But Fox News aired very little coverage of the report on Monday.

    In morning coverage, Fox skipped the climate report but found time to criticize Taylor Swift

    Fox did not air a single segment that mentioned the U.N. report in its coverage from 4 a.m to noon EST on Monday. In contrast, CNN spent more than seven and a half minutes on the report over that period, and MSNBC spent more than four and a half minutes.

    While Fox couldn't spare a moment from its morning lineup for climate catastrophe, the network dedicated more than nine minutes to pop star Taylor Swift's Instagram post endorsing two Democratic candidates in Tennessee and encouraging people to register to vote. Fox hosts and guests criticized Swift's post and argued that she didn't know enough to weigh in on politics.

    In prime-time coverage, Fox skipped the climate report but found time to criticize Indigenous People's Day

    Fox's nightly prime-time shows on Monday also completely neglected to mention the report.

    Host Tucker Carlson did make a mention of pollution, but he meant the pollution of the public sphere by liberal ideas. Guest Cesar Vargas, an immigration attorney, greeted Carlson with, "Happy Indigenous Peoples Day." Carlson responded, "Don't pollute the show with that nonsense. It's Columbus Day, pal, come on."

    Carlson also made time to read lyrics from John Mayer's song "Your Body Is a Wonderland" and call toxic masculinity "some made-up, dumb feminist term."

    Fox covered the climate report just twice on Monday

    During Fox's "Special Report With Bret Baier" on Monday evening, host Baier spent about 30 seconds during a news rundown giving a straightforward overview of the report.

    "Shepard Smith Reporting" on Monday afternoon spent about two and a half minutes on the report, kicking off with Smith saying, "Climate change is real, the situation is urgent, and time is running out. That's the new warning from a landmark United Nations report." But Smith's summary of the report was followed by Fox correspondent Trace Gallagher using right-wing talking points to argue against taking the dramatic action that scientists say is needed:

    Gallagher: Even outside scientists who acknowledge that something has to be done to prevent the planet from warming say the goal laid out by the United Nations is really unreasonable because it would mean draconian cuts in emissions and dramatic changes in the way that we use energy, meaning extremely high gas prices, a lot more regulations, and putting governments right in the middle of decisions on how people utilize their private property. As you noted, the authors say that these goals really are a long shot. The conservative Cato Institute called some of the conclusions absurd. But former Vice President Al Gore praises the report, says he believes technology is the answer but we need to rely on solutions available today.

    Fox has spent years downplaying and mocking climate change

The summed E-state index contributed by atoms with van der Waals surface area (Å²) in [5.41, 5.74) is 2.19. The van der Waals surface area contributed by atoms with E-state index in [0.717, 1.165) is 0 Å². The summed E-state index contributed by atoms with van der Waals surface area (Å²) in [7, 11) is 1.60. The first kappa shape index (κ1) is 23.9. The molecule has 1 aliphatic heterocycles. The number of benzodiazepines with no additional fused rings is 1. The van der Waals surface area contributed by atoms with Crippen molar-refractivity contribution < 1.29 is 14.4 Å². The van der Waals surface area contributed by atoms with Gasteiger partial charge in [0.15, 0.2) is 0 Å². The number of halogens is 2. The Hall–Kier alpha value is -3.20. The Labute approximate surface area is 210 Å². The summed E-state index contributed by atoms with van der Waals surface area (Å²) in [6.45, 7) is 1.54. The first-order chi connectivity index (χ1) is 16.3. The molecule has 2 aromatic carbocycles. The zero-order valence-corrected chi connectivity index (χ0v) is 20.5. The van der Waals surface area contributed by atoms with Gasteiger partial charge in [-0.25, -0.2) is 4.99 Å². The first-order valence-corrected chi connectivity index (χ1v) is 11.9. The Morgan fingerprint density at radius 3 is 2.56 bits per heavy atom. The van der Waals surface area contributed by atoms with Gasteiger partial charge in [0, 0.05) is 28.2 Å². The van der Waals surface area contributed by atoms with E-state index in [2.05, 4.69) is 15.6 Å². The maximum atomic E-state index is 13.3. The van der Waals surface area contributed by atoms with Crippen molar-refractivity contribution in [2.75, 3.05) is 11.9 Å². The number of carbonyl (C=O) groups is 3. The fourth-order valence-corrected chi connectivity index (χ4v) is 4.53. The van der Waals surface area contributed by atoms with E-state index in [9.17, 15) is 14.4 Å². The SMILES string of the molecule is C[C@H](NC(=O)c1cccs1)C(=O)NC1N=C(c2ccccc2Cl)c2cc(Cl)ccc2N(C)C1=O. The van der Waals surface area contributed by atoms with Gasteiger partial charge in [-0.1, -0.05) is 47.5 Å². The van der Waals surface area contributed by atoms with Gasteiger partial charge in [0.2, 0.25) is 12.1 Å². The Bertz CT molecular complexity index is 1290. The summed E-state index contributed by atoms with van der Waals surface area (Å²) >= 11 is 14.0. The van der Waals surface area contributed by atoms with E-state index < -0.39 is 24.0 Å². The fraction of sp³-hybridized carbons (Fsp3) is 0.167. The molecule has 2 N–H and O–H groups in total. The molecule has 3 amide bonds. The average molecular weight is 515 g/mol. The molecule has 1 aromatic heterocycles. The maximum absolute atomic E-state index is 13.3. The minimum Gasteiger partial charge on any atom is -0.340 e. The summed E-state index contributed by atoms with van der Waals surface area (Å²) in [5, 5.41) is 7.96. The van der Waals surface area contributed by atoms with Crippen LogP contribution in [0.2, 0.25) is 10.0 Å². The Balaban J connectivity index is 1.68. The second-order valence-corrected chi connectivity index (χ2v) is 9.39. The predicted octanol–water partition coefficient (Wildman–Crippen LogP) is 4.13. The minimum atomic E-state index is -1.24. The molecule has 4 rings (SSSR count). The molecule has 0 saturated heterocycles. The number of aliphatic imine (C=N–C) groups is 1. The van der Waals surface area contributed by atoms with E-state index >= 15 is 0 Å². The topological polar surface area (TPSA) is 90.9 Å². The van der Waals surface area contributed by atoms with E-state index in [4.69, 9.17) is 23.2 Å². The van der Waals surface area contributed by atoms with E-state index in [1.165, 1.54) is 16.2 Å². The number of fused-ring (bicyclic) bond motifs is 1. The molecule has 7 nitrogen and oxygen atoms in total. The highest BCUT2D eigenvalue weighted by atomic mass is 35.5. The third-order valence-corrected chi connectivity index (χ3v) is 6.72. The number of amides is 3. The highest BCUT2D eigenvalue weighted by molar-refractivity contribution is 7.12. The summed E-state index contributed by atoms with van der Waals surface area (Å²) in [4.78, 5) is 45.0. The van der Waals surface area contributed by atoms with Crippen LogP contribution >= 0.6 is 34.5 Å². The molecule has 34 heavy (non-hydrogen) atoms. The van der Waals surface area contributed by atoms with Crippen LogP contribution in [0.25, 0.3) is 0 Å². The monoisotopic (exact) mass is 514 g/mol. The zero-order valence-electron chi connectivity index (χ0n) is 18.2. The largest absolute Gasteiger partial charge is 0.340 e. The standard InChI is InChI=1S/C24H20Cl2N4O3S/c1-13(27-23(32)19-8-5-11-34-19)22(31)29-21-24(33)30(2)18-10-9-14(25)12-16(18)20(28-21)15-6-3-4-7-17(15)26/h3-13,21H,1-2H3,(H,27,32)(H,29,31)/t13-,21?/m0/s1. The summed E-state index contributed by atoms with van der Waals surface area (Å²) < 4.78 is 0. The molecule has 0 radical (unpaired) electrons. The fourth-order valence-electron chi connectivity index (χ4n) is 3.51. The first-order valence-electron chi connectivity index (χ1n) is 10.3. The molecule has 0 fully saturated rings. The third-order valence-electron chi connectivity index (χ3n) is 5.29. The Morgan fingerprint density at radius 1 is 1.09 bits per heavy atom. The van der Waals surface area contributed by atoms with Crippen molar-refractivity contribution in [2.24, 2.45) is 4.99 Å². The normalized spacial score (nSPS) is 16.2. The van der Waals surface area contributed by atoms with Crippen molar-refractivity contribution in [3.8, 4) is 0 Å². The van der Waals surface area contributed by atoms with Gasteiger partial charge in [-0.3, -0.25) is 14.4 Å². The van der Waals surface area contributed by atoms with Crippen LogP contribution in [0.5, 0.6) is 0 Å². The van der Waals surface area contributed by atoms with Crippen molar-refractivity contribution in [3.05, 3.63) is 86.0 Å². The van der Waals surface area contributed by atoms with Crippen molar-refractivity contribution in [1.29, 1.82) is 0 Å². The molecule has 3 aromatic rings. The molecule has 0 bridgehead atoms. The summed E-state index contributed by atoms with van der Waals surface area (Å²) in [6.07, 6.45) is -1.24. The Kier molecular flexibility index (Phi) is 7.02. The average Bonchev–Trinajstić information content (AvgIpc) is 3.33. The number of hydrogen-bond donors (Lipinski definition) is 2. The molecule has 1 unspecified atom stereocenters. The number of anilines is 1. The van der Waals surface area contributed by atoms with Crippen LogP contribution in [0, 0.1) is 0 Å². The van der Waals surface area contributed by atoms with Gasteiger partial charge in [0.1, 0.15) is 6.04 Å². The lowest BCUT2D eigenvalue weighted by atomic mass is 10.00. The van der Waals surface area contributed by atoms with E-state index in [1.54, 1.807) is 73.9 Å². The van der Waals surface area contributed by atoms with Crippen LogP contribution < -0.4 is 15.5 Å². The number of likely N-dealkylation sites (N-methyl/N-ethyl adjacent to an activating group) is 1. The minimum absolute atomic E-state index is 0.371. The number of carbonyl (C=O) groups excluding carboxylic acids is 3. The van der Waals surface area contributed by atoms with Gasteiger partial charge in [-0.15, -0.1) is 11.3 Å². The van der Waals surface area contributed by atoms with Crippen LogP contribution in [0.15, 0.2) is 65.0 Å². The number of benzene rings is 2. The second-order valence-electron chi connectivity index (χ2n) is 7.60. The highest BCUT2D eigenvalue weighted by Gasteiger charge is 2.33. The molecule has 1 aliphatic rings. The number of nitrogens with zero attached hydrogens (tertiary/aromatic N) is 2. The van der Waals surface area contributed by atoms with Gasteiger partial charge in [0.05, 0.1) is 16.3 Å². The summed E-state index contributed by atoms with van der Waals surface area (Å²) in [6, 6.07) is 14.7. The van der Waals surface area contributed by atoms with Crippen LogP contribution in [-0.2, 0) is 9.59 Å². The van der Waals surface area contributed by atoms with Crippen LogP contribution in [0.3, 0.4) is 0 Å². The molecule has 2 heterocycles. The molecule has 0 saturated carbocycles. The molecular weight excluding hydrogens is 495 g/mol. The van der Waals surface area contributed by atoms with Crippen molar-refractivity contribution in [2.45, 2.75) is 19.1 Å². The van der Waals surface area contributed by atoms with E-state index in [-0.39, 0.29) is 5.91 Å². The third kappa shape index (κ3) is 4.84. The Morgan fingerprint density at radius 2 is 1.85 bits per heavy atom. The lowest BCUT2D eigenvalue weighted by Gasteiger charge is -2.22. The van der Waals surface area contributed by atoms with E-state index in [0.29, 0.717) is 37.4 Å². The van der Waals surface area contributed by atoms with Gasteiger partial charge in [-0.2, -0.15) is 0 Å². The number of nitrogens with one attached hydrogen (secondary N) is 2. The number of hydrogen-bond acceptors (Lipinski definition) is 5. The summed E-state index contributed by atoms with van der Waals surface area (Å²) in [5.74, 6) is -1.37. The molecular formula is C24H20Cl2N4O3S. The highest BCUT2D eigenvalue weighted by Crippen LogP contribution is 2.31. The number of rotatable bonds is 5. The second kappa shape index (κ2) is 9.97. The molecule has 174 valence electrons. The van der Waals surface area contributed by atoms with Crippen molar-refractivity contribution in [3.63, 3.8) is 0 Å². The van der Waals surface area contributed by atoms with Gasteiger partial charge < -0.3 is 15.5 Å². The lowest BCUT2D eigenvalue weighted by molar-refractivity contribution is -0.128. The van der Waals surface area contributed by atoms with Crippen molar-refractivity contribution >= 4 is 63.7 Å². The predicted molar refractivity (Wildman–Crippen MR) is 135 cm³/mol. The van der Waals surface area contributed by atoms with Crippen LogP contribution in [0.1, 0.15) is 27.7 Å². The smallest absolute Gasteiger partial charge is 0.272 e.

• PragerU posts a video about Christopher Columbus that features a racist depiction of indigenous people

    It's that time of year.

    Blog ››› ››› CRISTINA LóPEZ G.

    PragerU put out a video featuring CRTV’s Steven Crowder explaining that Columbus Day is “not about paying homage to America’s original inhabitants” and showing a racist depiction of indigenous people as cannibals wielding salt-and-pepper shakers.

    PragerU is an online hub for right-wing propaganda that has made a name for itself by producing short explainer videos that get quickly propelled by YouTube’s virality algorithm. It has an incredibly strong following that leads to its videos raking in millions of views on YouTube and Facebook. On this occasion, PragerU gave its powerful platform to bigoted Crowder -- who recently referred to Christine Blasey Ford as a “lying whore” on his CRTV show -- to characterize initiatives against the erasure of original populations as a “charade” that is an “exercise in hating Western civilization.”

    On 4chan, a hub for far-right extremism, users have latched onto right-wing media’s culture war outrage and historical revisionism surrounding Christopher Columbus. 4chan users framed the issue in white supremacist terms by celebrating Columbus because of his role in the genocide of people of color:

    This outrage has become an annual tradition. Every year on this date, right-wing media figures rant against calls to celebrate indigenous people rather than Columbus’ bloody legacy, by lashing out with racist depictions of original populations. In 2017, Ben Shapiro’s Daily Wire published a cartoon showing Native Americans as cannibalistic savages who should be grateful for colonization, a take so racist even Shapiro had to apologize following the backlash.

    Similarly, Mike Huckabee published a wildly racist educational video about Columbus and indigenous people in 2011.

    And speaking about Columbus Day in 2005, Lou Dobbs said that he resented “those kinds of holidays” that have “nothing to do with celebrating America.” In the same context, Rush Limbaugh in 2010 linked disease rates among indigenous populations to evolution.

    White supremacist darling Tucker Carlson has repeatedly bemoaned celebrations of indigenous people, characterizing them as an “attack on civilization” and claiming Europeans coming to America led to “far less human sacrifice and cannibalism.”

    Talia Lavin contributed research to this piece.